Since posting the original article on the convergence mystery, based on weekly poll averages, I posted a further analysis on pollster.com which shows the results of eight daily tracking polls for the last four weeks of the campaign. That graph is reproduced below:
The next graph shows the variance in the polls over this same time period. Note that there is a persistent decline over the month of October, interrupted by three spikes – each one about five days after a vice presidential or presidential debate. Given that the polls are mostly three-day averages, that means the spikes all became evident about two days after the debate – which suggests poll variance probably followed commentary about the debate, rather than the debate itself.
These results tend to confirm the experts’ consensus that as election day approaches, (when, presumably, voter certainty becomes greater), the more likely the polls are to converge.
But these results also suggest that the debates had the effect of causing short-term increased variance in the polls. Was that because voter uncertainty increased after the debate (and the commentary surrounding the debate)? Is there any evidence for this?
Most important, what is the theory that suggests why polls become more unreliable (inconsistent) just because of voter uncertainty?
The margin of sampling error we calculate has nothing in its formula that relates to the character of what is being measured, only the sample size. Typically, pollsters will add that results can also be affected by nonresponse, question wording, and timing of the interviews – but in the case of the daily tracking polls, none of these additional factors seems to offer a plausible explanation for why results vary among the polls.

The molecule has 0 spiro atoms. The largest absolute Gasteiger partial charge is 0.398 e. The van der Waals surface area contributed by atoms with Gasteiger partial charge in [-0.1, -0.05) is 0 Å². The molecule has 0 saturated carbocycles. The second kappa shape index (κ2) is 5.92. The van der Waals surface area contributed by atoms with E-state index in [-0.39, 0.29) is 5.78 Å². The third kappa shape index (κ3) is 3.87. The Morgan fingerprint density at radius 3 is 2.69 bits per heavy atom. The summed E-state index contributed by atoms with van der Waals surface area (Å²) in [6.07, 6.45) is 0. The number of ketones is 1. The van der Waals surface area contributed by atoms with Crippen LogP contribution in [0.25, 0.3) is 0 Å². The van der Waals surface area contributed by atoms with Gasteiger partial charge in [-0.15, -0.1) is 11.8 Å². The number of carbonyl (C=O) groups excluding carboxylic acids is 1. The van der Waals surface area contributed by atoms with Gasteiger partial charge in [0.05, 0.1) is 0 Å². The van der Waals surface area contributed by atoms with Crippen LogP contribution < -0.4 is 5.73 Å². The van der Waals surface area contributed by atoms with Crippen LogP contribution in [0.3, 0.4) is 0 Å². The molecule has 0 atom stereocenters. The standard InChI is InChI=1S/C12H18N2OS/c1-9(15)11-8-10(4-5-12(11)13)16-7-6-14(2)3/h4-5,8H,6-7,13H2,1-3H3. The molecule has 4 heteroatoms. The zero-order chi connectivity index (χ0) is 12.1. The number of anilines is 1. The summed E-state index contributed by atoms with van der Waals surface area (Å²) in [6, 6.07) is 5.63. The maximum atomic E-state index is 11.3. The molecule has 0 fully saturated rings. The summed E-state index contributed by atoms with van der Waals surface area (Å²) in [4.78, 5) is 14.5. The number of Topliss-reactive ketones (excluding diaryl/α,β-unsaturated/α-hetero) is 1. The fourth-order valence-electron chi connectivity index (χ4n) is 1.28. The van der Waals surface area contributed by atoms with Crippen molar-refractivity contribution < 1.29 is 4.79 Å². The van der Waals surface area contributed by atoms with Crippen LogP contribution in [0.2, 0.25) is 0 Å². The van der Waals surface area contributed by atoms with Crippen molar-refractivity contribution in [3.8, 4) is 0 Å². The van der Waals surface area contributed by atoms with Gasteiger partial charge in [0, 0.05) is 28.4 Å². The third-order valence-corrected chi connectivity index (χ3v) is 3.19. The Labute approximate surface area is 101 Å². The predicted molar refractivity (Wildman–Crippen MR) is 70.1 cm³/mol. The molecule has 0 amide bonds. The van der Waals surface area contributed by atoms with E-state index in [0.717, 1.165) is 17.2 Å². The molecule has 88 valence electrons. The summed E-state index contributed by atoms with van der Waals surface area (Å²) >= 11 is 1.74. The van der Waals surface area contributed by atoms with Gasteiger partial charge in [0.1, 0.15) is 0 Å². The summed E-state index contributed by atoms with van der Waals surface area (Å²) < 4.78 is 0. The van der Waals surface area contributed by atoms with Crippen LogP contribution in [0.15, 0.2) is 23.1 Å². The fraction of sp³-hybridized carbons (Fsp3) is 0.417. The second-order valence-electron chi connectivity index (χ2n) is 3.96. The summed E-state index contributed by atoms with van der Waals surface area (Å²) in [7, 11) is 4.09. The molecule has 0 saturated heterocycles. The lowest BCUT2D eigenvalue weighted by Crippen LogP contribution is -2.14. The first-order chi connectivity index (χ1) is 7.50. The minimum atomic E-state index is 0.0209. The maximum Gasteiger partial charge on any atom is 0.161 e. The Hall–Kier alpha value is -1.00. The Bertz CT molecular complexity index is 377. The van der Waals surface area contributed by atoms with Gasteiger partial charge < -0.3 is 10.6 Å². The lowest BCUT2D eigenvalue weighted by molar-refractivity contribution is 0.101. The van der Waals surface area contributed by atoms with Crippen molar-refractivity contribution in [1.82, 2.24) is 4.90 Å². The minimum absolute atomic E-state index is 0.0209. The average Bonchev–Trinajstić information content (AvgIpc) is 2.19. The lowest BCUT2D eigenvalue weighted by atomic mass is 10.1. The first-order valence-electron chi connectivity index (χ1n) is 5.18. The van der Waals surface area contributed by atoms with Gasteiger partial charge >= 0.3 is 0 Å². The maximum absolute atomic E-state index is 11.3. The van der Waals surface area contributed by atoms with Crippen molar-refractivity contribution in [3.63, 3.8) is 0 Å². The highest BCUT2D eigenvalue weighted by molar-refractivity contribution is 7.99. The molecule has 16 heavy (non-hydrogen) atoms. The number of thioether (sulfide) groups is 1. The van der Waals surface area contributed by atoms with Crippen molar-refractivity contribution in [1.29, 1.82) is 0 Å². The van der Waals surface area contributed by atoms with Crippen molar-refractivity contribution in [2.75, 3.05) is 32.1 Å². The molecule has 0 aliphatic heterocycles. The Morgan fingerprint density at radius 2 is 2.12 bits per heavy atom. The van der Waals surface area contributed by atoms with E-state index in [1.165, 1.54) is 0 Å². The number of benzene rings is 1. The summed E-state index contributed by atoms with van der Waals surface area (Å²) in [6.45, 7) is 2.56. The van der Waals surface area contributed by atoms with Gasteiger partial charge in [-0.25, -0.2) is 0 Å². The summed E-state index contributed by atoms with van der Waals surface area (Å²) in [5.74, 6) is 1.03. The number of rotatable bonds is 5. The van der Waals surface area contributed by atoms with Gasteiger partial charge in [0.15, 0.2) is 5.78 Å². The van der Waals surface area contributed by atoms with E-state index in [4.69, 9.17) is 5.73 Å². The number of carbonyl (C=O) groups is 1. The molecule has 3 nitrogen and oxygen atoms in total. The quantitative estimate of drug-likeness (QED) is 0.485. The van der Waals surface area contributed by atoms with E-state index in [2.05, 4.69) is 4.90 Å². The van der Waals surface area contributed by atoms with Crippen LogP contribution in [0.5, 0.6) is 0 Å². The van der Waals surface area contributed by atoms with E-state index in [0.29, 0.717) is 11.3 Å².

All of the daily tracking polls were, of course, conducted “daily,” thus eliminating timing as an explanation for their differences. The vote choice questions are almost all identical, unlike, say, questions on a bailout or other policy matters, when question wording is an accepted explanation for variations in poll results. And nonresponse was not suggested by any of the experts as a factor in the polls’ variability.
A Tautological or First-Level Explanation for Convergence?
Thus, the issue comes back to crystallized opinions. The experts and the data all seem to agree that the more crystallized are voter choices, the more “accurate” (consistent) are the individual polls (compared with each other). But this seems less an explanation than a different way of expressing an empirical observation. It’s at best, I would think, a first-level explanation. We know that polls converge, and we have reason to believe that more people have made up their minds the closer polls are to election day. But the explanation also seems dangerously close to a tautology – the same as saying that polls converge toward election time, because we’ve observed that polls converge toward election time.
The question is: Why are polls – conducted at the same time, using virtually the same wording – supposedly more accurate (reliable) when opinion is more crystallized?
And if this relationship between poll variance and uncrystallized opinion is significant, do we need to design a new margin of “crystallization” error, to warn poll users of variation due to voter/citizen uncertainty about the issue being measured?
Your comments are welcome.